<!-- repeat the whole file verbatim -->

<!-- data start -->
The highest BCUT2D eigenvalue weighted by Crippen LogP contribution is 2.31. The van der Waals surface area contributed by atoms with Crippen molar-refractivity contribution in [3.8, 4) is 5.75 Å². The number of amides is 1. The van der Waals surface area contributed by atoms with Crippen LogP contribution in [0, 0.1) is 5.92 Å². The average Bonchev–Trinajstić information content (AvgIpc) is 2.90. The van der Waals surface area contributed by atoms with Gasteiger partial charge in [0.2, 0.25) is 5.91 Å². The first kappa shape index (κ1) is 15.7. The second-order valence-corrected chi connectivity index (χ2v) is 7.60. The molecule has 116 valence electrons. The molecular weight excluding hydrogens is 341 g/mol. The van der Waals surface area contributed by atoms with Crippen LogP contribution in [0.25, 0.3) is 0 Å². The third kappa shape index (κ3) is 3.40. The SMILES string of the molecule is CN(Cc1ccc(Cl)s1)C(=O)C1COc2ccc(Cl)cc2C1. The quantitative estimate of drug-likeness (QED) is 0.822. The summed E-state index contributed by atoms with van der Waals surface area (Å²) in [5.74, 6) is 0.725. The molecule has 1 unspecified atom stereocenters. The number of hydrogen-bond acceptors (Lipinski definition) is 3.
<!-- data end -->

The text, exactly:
The highest BCUT2D eigenvalue weighted by Crippen LogP contribution is 2.31. The van der Waals surface area contributed by atoms with Crippen molar-refractivity contribution in [3.8, 4) is 5.75 Å². The number of amides is 1. The van der Waals surface area contributed by atoms with Crippen LogP contribution in [0, 0.1) is 5.92 Å². The average Bonchev–Trinajstić information content (AvgIpc) is 2.90. The van der Waals surface area contributed by atoms with Gasteiger partial charge in [0.2, 0.25) is 5.91 Å². The first kappa shape index (κ1) is 15.7. The second-order valence-corrected chi connectivity index (χ2v) is 7.60. The molecule has 116 valence electrons. The molecular weight excluding hydrogens is 341 g/mol. The van der Waals surface area contributed by atoms with Crippen LogP contribution in [0.25, 0.3) is 0 Å². The third kappa shape index (κ3) is 3.40. The SMILES string of the molecule is CN(Cc1ccc(Cl)s1)C(=O)C1COc2ccc(Cl)cc2C1. The quantitative estimate of drug-likeness (QED) is 0.822. The summed E-state index contributed by atoms with van der Waals surface area (Å²) in [5.74, 6) is 0.725. The molecule has 1 unspecified atom stereocenters. The number of hydrogen-bond acceptors (Lipinski definition) is 3.